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New metrics to factor into drug approvals
Restoring public confidence in the FDA is among her top objectives, says recently installed commissioner Margaret A. Hamburg, MD. On the drug side, that’s likely to mean a reassessment of drug-approval processes, though perhaps not as great a departure as many critics contend. There have been growing signs prior to Hamburg’s appointment that the FDA was reevaluating its processes anyway, prodded by Congress and patient groups on one side and by globalization forces—in the form of regulatory harmonization and the foreign multitudes supplying the US market—on another. A push from Hamburg now can only accelerate the process.
She advocates a “public health approach,” meaning “fulfilling society’s interest in assuring the conditions in which people can be healthy,” according to Hamburg and principal deputy commissioner Joshua M. Sharfstein, M.D., in an article that appears in the online New England Journal of Medicine. It is slated for publication in the June 11, 2009, print edition.
The FDA’s job, she writes, is to promote health, prevent illness, and prolong life. “The ultimate measures of the FDA’s success should reflect its fundamental goals and go beyond such intermediate measures as the number of facilities inspected or drugs approved.”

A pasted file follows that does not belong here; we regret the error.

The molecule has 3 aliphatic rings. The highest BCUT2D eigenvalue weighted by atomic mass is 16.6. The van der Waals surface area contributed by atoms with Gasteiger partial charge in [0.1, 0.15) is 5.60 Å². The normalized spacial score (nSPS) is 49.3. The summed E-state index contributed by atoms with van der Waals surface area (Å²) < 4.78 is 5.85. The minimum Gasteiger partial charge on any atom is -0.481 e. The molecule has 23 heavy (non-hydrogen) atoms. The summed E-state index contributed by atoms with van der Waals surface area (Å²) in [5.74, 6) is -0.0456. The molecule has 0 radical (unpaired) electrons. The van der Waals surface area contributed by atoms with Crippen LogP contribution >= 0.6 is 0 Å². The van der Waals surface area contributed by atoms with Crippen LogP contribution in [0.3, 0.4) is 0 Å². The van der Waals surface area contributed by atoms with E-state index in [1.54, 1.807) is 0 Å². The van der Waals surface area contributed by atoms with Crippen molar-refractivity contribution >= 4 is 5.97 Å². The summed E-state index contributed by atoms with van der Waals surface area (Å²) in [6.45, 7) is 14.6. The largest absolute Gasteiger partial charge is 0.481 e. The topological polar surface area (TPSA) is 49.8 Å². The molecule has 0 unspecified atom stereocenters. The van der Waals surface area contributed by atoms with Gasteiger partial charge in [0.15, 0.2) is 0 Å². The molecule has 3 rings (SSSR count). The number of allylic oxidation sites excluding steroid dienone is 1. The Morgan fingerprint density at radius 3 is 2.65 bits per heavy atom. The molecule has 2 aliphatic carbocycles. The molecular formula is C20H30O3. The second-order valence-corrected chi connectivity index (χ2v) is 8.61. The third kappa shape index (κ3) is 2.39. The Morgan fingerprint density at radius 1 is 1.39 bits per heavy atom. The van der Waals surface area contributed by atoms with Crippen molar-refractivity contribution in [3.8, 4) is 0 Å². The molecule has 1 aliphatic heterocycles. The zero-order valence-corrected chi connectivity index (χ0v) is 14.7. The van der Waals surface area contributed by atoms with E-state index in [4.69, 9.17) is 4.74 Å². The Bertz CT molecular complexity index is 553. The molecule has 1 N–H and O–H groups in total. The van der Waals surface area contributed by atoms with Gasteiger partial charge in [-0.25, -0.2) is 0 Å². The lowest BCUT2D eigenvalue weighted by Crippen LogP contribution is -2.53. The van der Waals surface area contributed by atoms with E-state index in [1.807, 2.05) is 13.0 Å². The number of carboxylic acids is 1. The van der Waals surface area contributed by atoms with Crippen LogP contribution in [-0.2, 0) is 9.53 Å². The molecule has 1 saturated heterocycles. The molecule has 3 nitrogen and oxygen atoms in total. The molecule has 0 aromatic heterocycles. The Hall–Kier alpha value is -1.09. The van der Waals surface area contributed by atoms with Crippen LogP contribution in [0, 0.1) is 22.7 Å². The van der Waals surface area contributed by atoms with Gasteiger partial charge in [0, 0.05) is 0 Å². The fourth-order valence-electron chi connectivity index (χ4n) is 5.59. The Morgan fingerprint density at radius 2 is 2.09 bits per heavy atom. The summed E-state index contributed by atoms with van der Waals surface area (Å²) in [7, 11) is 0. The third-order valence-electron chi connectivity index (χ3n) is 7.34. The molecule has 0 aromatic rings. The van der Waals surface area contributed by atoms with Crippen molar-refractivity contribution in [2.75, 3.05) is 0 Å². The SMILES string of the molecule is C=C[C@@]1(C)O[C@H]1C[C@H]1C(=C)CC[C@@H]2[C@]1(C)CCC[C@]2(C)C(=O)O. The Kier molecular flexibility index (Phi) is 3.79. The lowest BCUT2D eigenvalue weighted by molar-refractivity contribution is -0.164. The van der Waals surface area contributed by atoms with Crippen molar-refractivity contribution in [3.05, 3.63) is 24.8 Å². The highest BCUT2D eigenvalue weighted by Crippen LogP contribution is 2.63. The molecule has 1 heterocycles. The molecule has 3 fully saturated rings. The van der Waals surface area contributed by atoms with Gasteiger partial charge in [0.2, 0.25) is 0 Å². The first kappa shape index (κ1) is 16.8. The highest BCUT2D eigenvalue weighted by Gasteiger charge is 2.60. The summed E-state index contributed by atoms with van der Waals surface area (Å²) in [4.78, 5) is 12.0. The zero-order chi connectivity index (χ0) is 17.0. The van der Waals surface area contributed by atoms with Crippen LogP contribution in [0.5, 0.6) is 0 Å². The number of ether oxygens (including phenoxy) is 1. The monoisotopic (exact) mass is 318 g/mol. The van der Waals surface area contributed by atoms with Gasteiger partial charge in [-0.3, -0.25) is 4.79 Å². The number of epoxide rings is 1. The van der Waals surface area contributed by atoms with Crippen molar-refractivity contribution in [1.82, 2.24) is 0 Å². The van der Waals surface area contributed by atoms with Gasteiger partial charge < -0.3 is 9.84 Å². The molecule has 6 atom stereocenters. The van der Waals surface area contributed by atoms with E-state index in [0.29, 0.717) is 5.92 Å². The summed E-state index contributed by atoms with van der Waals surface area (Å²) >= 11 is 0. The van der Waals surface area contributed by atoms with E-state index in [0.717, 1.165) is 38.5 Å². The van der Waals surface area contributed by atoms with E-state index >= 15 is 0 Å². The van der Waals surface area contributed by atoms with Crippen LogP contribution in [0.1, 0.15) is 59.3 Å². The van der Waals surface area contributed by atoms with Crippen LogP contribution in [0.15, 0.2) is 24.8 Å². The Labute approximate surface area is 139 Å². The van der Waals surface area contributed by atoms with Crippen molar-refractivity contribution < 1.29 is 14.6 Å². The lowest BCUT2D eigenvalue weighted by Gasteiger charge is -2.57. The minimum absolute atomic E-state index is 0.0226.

The potential good of a new drug or policy must be balanced against the potential harm, she writes. “Some benefits are not worth the risk; some risks are worth taking.” Key considerations are the severity of the illness and availability of alternative treatments or preventive interventions. “As a public health agency, the FDA should always ask whether delays in approval or safety problems can be prevented,” she adds.
Hamburg notes some wiggle room in the drug approval process from the FDA Amendments Act of 2007, which allows restrictions on the use of medications at the time of approval while requiring that additional safety data be gathered. “These tools allow the FDA opportunities to change the regulatory oversight of products as they move from limited use in clinical trials to adoption in the medical system. The ability to detect and act on safety signals quickly can give an additional layer of confidence to support earlier approval of important medications,” she writes.
And prompted by efforts at the International Conference on Harmonization, the FDA recently accepted two proposals from Genentech (South San Francisco) for use in a pilot program intended to test quality by design concepts, which hold promise in streamlining regulatory approvals internationally. The filings are part of an effort in which Genentech is working with the FDA on a QbD case study as part of the regulator’s Critical Path Initiative, according to a Genentech presentation at the recent BIO show in Atlanta. The case study involves simultaneous filings in the U.S., the European Union, and ICH regions.